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Saho language

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Title: Saho language  
Author: World Heritage Encyclopedia
Language: English
Subject: Demographics of Eritrea, Saho–Afar languages, Afar language, Somali language, Tsamai language
Collection: East Cushitic Languages, Languages of Eritrea, Languages of Ethiopia
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Saho language

Saho
Native to Eritrea, Ethiopia
Region southern and Northeast Eritrea, Tigray Province in Ethiopia
Native speakers
220,000  (2006–2007)[1]
Language codes
ISO 639-3 ssy
Glottolog saho1246[2]

The Saho language is an Afro-Asiatic language spoken in Eritrea and Ethiopia. It belongs to the family's Cushitic branch.

Contents

  • Overview 1
  • Notes 2
  • External links 3
  • Further reading 4

Overview

It is spoken natively by the Saho people who traditionally inhabit territory in Eritrea bounded by the bay of Erafayle in the east, the Laasi Ghedé valleys in the south, and the Eritrean highlands to the west (Akele Guzai, Shimejana).

This speech area is bordered by other Afro-Asiatic-speaking communities, with Tigre speakers on the west and Afar speakers on the east. In Ethiopia, Saho is primarily spoken in the Tigray Region. It has about 200,000 speakers in total and four main dialects: Toroa, Assaorta, Minifero and Irob.[3]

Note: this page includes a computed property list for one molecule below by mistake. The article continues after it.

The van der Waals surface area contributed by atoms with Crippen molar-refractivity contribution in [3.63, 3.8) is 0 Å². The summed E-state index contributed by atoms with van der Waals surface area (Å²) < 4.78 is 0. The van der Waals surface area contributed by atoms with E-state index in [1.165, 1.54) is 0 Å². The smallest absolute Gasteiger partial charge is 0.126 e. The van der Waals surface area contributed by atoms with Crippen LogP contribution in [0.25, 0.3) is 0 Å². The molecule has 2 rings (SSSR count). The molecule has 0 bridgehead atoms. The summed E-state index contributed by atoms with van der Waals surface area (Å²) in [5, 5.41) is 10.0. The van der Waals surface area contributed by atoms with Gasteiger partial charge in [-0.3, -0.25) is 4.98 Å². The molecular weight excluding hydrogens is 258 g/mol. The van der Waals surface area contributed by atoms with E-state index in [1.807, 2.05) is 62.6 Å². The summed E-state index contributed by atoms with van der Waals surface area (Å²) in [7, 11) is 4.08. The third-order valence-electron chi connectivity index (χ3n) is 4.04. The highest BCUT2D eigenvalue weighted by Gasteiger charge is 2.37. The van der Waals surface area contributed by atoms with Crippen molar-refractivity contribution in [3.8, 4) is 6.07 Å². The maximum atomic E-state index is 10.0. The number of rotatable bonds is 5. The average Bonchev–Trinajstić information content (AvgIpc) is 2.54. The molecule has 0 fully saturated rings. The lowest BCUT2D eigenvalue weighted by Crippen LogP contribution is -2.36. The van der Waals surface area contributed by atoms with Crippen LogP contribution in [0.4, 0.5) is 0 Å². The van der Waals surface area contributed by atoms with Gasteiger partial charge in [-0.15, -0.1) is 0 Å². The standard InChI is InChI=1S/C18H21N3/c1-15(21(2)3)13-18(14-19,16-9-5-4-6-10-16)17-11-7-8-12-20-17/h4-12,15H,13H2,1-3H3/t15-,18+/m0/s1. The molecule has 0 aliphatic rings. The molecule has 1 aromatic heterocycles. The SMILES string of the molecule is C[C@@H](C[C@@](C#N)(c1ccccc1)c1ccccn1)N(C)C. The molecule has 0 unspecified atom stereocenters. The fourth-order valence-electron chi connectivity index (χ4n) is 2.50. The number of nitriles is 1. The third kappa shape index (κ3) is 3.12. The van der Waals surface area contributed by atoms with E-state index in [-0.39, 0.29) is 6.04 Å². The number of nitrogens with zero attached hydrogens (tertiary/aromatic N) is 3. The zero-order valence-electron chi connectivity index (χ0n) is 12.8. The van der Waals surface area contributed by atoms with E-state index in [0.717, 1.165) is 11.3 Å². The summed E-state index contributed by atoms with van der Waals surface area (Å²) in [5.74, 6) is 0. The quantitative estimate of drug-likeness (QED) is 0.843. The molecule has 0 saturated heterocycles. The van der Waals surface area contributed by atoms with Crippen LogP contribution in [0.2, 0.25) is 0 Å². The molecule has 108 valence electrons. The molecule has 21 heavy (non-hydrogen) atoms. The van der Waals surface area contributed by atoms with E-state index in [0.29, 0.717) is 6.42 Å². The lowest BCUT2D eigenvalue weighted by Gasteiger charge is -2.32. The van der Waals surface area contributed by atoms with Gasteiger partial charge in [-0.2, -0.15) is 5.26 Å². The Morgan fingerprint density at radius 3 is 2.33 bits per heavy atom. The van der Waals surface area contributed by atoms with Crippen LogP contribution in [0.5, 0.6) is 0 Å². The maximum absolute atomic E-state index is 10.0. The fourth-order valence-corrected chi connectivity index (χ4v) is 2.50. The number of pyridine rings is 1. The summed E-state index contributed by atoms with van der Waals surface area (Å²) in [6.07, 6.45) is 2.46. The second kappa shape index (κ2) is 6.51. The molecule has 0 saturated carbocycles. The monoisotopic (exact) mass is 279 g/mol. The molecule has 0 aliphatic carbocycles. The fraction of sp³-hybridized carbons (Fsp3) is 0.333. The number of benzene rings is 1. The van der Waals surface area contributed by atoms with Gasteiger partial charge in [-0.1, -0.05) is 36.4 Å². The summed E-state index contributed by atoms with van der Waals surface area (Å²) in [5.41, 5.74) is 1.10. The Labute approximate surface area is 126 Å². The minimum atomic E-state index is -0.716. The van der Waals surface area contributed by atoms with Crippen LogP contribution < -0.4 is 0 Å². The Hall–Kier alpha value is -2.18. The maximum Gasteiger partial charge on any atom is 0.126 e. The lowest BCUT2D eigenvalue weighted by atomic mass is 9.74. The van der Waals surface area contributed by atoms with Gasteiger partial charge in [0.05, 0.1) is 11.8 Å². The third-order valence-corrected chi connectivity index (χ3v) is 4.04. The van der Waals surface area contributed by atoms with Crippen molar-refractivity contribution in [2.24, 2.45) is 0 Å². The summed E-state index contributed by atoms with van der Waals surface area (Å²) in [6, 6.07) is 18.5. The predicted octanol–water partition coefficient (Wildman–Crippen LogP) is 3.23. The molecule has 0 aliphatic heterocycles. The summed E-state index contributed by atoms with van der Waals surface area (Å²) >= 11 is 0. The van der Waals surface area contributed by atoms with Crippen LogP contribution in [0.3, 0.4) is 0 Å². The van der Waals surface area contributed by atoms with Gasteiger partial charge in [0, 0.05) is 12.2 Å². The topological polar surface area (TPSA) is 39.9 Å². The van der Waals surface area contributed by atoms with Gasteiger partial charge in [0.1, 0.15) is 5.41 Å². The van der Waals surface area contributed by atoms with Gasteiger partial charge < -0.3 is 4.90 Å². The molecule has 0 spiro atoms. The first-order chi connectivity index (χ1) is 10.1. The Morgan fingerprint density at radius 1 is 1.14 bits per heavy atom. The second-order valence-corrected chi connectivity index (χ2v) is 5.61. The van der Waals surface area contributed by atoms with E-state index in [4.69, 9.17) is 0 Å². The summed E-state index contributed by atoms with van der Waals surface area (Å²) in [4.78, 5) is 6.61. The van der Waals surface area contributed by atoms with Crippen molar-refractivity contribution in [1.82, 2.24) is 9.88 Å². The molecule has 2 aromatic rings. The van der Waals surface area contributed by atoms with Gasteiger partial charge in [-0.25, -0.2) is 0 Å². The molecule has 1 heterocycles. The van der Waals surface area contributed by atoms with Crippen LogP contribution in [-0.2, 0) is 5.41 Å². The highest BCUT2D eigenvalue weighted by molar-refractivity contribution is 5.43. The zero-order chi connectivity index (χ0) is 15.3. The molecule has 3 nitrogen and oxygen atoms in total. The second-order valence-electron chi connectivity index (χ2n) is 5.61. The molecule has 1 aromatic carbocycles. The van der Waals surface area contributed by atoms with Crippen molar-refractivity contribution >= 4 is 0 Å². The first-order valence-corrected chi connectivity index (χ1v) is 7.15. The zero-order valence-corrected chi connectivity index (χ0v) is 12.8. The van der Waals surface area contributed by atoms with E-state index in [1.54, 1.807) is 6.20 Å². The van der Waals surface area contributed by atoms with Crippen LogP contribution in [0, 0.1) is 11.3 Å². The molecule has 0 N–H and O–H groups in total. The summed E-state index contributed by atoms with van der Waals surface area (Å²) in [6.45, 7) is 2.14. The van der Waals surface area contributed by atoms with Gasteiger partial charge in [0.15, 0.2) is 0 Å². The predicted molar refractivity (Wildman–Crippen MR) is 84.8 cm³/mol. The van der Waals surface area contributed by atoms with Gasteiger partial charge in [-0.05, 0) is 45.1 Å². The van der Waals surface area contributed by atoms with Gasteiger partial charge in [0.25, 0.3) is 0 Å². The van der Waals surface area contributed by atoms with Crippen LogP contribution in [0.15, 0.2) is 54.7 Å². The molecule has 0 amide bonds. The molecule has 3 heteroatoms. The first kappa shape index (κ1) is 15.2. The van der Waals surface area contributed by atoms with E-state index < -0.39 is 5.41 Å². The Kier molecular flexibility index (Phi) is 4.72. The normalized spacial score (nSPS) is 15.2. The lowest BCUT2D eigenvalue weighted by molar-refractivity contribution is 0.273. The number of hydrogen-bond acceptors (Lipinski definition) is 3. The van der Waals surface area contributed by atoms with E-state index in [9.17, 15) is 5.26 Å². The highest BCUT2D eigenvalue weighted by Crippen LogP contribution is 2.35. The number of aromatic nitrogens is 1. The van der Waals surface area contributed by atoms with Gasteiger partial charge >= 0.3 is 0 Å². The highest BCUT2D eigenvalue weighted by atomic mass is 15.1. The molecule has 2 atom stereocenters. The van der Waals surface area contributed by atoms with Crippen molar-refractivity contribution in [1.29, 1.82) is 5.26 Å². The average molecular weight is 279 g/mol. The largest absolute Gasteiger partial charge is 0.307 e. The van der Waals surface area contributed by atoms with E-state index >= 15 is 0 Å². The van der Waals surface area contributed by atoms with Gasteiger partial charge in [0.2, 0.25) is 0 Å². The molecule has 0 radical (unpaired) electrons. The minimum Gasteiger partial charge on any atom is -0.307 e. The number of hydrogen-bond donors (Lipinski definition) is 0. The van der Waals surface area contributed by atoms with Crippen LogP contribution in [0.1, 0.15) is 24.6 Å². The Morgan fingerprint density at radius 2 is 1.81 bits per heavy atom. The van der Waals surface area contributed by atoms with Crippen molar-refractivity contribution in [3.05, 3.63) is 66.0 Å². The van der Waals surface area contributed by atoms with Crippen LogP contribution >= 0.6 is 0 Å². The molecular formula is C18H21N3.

Saho is so closely related to the Cushitic Afar language, spoken as a mother tongue by the Afar people, that some linguists regard the two tongues as dialects of a single "Saho–Afar language".

Notes

  1. ^ Saho at Ethnologue (17th ed., 2013)
  2. ^ Nordhoff, Sebastian; Hammarström, Harald; Forkel, Robert; Haspelmath, Martin, eds. (2013). "Saho". Glottolog 2.2. Leipzig: Max Planck Institute for Evolutionary Anthropology. 
  3. ^ Raymond G. Gordon, Jr, ed. 2005. Ethnologue: Languages of the World. 15th edition. Dallas: Summer Institute of Linguistics. The Saho also use the Latin letters to document their history and render information. Also recently the language is being used on the cyberspace as a tool of communication. And there is on website completely designed with saho language. http://www.makaado.net/

External links

Further reading

  • William E. Welmers. 1952. "Notes on the structure of Saaho," Word 8:145-162.


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